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Is it OK to reference another person's "hub" in one of your own?

  1. profile image56
    Anna McGannposted 5 years ago

    This is another question I couldn't find an answer to, perhaps because it's pretty random/specific.

    I came across an article (about how women think) to which I have very strong opposing viewpoints. Would it be in violation of HP rules to compose an article of my own combating the views expressed by this author, either with or without naming the article (I could do it either way), and certainly without attacking it.

    I basically want to say something along the lines of: I just read this article which says such-and-such about women, and I want to give a different point of view. I would need to paraphrase certain things at the very least (if directly quoting it is not allowed). But I would categorically not attack it. I would just say that women are different, and here is what I personally think.

    So, is that allowed? I did originally want to just leave a comment, but by looking at the posts that are already there, it seems like the author only approves comments that are in agreement with her views.

    Thanks in advance.

    1. ptosis profile image82
      ptosisposted 5 years agoin reply to this

      I link to other hubs all the time, pro & con and always with a link. I would refer to the article with a link.

      Some folks such as [hubwriter.link] say so-in-so expressed in the article [huppage.link] ... yada, yada, yada

    2. paradigmsearch profile image94
      paradigmsearchposted 5 years agoin reply to this

      This is not against TOS. In fact, it is done all the time. There's all sorts of hub wars going on here. So, jump in and have fun. big_smile

    3. Dale Hyde profile image84
      Dale Hydeposted 5 years agoin reply to this

      I would have no problem doing as you mentioned should I encounter a similar situation. I don't see where it would violate any TOS, however, I am not an expert here, so others may well be the one to properly advise you.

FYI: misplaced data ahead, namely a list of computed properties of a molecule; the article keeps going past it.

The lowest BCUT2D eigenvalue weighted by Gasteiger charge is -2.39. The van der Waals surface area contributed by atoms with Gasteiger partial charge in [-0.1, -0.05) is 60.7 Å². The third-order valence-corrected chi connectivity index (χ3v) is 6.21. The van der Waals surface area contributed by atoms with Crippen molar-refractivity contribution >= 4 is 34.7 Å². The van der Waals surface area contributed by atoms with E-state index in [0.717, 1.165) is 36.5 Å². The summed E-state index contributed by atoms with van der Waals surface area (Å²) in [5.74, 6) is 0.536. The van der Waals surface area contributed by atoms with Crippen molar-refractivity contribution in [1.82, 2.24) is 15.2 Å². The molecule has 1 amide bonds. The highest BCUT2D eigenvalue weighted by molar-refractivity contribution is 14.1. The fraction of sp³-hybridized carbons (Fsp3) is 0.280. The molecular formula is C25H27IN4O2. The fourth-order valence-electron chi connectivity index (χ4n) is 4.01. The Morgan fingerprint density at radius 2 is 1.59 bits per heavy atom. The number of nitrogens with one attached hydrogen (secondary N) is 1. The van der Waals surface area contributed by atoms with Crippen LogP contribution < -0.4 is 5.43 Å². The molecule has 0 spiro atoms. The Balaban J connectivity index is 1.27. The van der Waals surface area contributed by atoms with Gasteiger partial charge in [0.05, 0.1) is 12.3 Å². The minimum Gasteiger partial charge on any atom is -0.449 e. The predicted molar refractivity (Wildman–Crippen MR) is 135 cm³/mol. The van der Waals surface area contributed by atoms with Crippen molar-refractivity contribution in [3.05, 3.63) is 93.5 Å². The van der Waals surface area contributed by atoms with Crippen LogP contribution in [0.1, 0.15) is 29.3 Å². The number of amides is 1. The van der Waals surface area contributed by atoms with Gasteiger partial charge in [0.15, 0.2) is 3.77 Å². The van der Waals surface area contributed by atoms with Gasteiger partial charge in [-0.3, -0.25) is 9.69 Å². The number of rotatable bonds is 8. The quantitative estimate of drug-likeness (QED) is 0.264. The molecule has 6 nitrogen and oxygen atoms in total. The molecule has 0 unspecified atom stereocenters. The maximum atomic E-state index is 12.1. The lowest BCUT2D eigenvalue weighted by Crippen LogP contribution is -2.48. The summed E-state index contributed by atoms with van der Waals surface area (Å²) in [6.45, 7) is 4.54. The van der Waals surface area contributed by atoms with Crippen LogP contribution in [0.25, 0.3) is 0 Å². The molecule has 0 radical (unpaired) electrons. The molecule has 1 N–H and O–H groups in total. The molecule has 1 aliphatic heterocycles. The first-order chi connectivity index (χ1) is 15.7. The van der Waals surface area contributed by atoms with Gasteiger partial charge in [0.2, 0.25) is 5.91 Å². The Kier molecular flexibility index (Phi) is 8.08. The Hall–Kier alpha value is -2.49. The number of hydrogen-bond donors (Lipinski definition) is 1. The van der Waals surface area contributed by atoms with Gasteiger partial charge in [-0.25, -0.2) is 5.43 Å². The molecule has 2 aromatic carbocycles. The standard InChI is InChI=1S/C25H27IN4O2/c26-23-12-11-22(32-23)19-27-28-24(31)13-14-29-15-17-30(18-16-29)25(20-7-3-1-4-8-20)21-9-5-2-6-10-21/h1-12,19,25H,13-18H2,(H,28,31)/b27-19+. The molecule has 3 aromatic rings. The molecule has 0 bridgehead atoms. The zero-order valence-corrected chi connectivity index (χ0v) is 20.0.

2. profile image0
    summerberrieposted 5 years ago

    Why be so specific? Why not say, I have read some people believe... or After reading an article on women it has been brought to my attention some people believe.....however, I thing this....

    1. Robie Benve profile image99
      Robie Benveposted 5 years agoin reply to this

      Anna, I agree with summerberrie, maybe you should keep it anonymous.
      I don't see anything wrong in linking to someone else's hub in general, actually it could be a great thing, but doing so you create traffic to that hub.
      If it was me, I would think twice before bringing more readers to a content that I totally disagree with.

      1. profile image56
        Anna McGannposted 5 years agoin reply to this

        I did ask myself if I could do it that way, but then I realized it wouldn't work because the points I disagree with are too specific to be able to attribute it to even more than one person. Here's a really absurd example that illustrates the problem I'd be dealing with:

        Say Joe Shmoe writes, "I think that men under 5'0" should wear white pants because it makes them look taller. But they should never wear white in January because that's when wearing white tends to attract bees. To avoid attracting bees and yet still look tall in January, men should consume three glasses of milk every day, but only after 8pm Pacific Standard time because men who are 5'0" or under that consume milk before 8pm have much higher divorce rates and they also are at greater risk for developing allergies to salads."